Hello! Attiny85 was my consideration as well. I love that chip. However, first off, it can only go down to 2.7 volts. Now, it's quite possible I could make it go lower, but I don't really think that's a good design... or is it? Maybe if I didn't need ADC, I could get away with it? I have tested it and from what I recall it can work down to around 1.8V, but it's not guaranteed anywhere... so maybe I was just lucky with my part? Second off, I need the current consumption in idle mode to be few uA. Current draw @32khz is not in the tiny85 datasheet (at least I can't see it), but for internal 128kz it's almost 100uA - 100 times more than that of tiny13A...

Now I could get tiny85V that's guaranteed to work down to 1.8V - but that's CRAZY expensive and it doesn't solve the high current draw. :(

I mean, if I could get 100khz crystal (which I am not sure is even possible) for tiny24, then it should only draw 0.01mA or so, so I guess it'd last around 2 years on CR2032, according to the datasheet, if I am reading it correctly (which I am not, cause I haven't added the consumption for the running timer, but that's not that much I think).

But I mean the tiny13A is such a fitting beats for this! I guess I'll give it a shot. :3

How about simply using an RTC IC?

Johnny010: How about simply using an RTC IC?

Wow.

I... I have actually done that in the past and I even know a part that is around 8 cents...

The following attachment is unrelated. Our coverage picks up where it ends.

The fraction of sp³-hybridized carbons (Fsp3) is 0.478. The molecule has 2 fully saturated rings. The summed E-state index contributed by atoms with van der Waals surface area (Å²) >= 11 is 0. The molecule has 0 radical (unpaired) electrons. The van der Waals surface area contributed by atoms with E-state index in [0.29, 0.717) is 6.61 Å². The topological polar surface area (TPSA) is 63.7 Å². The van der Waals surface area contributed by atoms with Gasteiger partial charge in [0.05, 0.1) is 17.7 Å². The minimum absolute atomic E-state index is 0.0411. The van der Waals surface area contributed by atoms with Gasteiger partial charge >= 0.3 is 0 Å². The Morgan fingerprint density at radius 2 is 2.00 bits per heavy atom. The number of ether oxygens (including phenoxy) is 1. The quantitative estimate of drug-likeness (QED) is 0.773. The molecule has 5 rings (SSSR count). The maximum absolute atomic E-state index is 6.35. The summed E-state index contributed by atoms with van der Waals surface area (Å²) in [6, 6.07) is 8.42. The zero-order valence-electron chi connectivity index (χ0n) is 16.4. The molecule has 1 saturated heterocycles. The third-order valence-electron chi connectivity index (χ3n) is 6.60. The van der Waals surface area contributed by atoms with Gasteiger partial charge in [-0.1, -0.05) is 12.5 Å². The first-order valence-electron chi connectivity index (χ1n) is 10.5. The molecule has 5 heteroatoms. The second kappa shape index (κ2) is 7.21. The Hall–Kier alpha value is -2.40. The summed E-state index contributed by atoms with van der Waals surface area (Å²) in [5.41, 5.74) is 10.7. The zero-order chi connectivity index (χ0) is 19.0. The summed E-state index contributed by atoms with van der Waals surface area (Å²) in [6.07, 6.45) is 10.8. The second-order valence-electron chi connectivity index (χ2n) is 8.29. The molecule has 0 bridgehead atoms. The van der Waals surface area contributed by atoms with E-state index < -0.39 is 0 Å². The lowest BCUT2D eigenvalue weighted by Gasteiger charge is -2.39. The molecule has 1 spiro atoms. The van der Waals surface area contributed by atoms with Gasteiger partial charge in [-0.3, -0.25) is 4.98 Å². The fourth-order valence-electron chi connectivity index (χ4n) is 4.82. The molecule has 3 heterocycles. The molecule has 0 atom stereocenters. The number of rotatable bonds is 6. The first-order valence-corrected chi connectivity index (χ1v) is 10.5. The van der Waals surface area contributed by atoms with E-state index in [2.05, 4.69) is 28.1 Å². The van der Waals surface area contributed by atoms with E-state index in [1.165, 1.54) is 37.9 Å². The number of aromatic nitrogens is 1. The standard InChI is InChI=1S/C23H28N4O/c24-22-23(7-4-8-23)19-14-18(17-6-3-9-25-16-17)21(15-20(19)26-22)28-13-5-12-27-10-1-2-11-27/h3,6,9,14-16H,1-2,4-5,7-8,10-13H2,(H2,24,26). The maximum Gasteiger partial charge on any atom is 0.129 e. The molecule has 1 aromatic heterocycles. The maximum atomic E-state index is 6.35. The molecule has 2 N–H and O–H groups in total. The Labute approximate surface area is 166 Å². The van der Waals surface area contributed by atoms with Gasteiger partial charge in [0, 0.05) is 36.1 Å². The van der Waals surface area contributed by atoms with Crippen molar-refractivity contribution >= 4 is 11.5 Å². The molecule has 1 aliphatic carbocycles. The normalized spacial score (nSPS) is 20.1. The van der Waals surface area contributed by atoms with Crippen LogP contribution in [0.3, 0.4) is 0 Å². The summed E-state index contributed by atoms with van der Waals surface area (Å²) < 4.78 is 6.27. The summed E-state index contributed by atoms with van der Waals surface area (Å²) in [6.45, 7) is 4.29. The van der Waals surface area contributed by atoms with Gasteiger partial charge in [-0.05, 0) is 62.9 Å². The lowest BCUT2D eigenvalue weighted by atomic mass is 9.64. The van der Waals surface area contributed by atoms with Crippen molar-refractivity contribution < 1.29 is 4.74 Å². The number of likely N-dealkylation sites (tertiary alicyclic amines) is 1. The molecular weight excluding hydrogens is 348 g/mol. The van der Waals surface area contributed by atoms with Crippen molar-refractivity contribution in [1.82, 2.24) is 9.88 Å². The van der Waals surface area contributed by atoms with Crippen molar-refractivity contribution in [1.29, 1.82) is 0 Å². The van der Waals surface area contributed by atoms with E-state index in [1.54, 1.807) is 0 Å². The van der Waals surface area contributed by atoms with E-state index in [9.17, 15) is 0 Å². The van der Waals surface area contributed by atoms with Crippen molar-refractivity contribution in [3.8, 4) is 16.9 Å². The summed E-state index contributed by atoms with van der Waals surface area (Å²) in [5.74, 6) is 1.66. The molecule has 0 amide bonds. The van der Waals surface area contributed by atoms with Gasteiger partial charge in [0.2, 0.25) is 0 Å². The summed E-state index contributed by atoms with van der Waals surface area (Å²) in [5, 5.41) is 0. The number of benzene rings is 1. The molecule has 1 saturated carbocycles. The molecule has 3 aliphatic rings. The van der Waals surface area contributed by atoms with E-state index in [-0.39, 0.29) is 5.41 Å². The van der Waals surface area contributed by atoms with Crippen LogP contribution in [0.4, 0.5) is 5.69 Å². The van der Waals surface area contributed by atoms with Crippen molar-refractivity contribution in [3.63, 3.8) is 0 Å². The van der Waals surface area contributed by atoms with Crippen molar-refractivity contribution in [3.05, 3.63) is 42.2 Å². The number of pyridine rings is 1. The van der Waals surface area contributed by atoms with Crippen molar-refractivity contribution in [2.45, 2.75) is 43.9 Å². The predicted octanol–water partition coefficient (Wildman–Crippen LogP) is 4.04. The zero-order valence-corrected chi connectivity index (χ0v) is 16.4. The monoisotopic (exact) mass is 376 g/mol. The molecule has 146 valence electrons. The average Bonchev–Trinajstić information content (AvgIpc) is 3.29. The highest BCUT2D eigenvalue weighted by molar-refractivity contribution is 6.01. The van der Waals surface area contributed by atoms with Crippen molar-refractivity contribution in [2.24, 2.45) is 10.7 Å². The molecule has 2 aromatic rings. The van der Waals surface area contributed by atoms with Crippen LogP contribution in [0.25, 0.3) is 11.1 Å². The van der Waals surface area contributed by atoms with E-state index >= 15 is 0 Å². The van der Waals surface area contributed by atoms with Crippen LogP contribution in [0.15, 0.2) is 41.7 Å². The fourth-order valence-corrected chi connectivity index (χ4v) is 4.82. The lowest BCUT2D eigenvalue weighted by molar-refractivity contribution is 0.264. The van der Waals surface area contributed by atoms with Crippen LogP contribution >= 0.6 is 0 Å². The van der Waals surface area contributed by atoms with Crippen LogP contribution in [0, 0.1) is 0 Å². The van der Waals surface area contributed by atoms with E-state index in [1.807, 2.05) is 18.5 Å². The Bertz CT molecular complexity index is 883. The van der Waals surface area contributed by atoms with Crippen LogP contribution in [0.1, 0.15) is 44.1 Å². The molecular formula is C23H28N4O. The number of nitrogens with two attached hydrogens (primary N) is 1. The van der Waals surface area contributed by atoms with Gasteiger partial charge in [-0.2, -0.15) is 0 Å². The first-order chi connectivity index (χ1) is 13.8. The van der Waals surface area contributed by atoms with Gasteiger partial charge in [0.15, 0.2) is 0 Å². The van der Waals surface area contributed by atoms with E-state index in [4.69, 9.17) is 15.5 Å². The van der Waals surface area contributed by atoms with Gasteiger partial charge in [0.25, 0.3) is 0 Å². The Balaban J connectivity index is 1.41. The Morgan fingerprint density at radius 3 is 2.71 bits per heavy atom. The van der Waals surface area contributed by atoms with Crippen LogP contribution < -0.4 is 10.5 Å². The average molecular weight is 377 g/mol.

I actually think this is viable... You see, my original design actually DID include rtc, but then I decided against it because I wanted to cut down on the parts count... Then I realised that my beloved tiny13a wouldn't actually work without additional parts and I started designing the oscillator, without realising why I ditched the RTC...

I kinda feel silly now. I mean... Yea, I can just use rtc. Sure, I'll probably have to do some nasty stuff to stuff everything in 1k ram, 64 bytes, but... hay, I CAN actually just use a darn rtc... this blows my mind. I have considered EVERYTHING. And now you come up with a trivial solution that is just ingenious. Thank you so much! (kinda makes me feel silly, as I've actually spent the whole day playing around with the oscillator...)

I do it all the time...spend too much time thinking of shortcuts, but at the end of the day, most things you now need are in pre-made tried and tested packages. It comes with your code already done and a stable oscillator, runs sub 2V and consumes in the nA range taking up under 1cm2 of board space as one component (+ a couple maybe).